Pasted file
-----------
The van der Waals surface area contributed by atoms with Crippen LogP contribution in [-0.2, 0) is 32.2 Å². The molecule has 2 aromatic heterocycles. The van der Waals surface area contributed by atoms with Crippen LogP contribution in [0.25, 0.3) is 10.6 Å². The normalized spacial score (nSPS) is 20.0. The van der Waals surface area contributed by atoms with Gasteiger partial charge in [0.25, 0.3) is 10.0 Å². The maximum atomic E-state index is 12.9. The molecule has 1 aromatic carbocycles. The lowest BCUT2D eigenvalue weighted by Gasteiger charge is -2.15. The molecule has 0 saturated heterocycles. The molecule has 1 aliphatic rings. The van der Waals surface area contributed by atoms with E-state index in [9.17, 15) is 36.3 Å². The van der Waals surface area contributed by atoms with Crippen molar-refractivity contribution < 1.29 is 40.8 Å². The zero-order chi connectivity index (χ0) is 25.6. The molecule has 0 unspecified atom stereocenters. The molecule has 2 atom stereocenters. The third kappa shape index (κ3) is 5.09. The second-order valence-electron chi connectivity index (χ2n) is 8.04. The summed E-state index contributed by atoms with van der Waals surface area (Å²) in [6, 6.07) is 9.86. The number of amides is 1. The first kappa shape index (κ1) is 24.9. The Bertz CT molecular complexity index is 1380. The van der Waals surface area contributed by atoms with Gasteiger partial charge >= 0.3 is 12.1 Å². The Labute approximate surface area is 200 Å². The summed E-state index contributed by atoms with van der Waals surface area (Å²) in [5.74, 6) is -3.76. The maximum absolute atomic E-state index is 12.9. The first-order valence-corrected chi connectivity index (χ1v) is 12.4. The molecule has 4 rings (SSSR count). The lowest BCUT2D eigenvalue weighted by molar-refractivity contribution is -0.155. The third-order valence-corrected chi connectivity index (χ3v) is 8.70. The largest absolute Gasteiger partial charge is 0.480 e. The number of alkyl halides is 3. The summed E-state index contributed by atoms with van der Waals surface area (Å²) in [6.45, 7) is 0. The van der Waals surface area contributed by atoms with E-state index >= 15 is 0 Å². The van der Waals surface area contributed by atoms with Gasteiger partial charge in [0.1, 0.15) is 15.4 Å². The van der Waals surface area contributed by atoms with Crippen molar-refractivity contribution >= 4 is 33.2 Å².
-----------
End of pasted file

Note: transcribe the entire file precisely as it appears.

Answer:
The van der Waals surface area contributed by atoms with Crippen LogP contribution in [-0.2, 0) is 32.2 Å². The molecule has 2 aromatic heterocycles. The van der Waals surface area contributed by atoms with Crippen LogP contribution in [0.25, 0.3) is 10.6 Å². The normalized spacial score (nSPS) is 20.0. The van der Waals surface area contributed by atoms with Gasteiger partial charge in [0.25, 0.3) is 10.0 Å². The maximum atomic E-state index is 12.9. The molecule has 1 aromatic carbocycles. The lowest BCUT2D eigenvalue weighted by Gasteiger charge is -2.15. The molecule has 0 saturated heterocycles. The molecule has 1 aliphatic rings. The van der Waals surface area contributed by atoms with E-state index in [9.17, 15) is 36.3 Å². The van der Waals surface area contributed by atoms with Crippen molar-refractivity contribution < 1.29 is 40.8 Å². The zero-order chi connectivity index (χ0) is 25.6. The molecule has 0 unspecified atom stereocenters. The molecule has 2 atom stereocenters. The third kappa shape index (κ3) is 5.09. The second-order valence-electron chi connectivity index (χ2n) is 8.04. The summed E-state index contributed by atoms with van der Waals surface area (Å²) in [6, 6.07) is 9.86. The number of amides is 1. The first kappa shape index (κ1) is 24.9. The Bertz CT molecular complexity index is 1380. The van der Waals surface area contributed by atoms with Gasteiger partial charge >= 0.3 is 12.1 Å². The Labute approximate surface area is 200 Å². The summed E-state index contributed by atoms with van der Waals surface area (Å²) in [5.74, 6) is -3.76. The maximum absolute atomic E-state index is 12.9. The first-order valence-corrected chi connectivity index (χ1v) is 12.4. The molecule has 4 rings (SSSR count). The lowest BCUT2D eigenvalue weighted by molar-refractivity contribution is -0.155. The third-order valence-corrected chi connectivity index (χ3v) is 8.70. The largest absolute Gasteiger partial charge is 0.480 e. The number of alkyl halides is 3. The summed E-state index contributed by atoms with van der Waals surface area (Å²) in [6.45, 7) is 0. The van der Waals surface area contributed by atoms with E-state index >= 15 is 0 Å². The van der Waals surface area contributed by atoms with Gasteiger partial charge in [0.1, 0.15) is 15.4 Å². The van der Waals surface area contributed by atoms with Crippen molar-refractivity contribution >= 4 is 33.2 Å².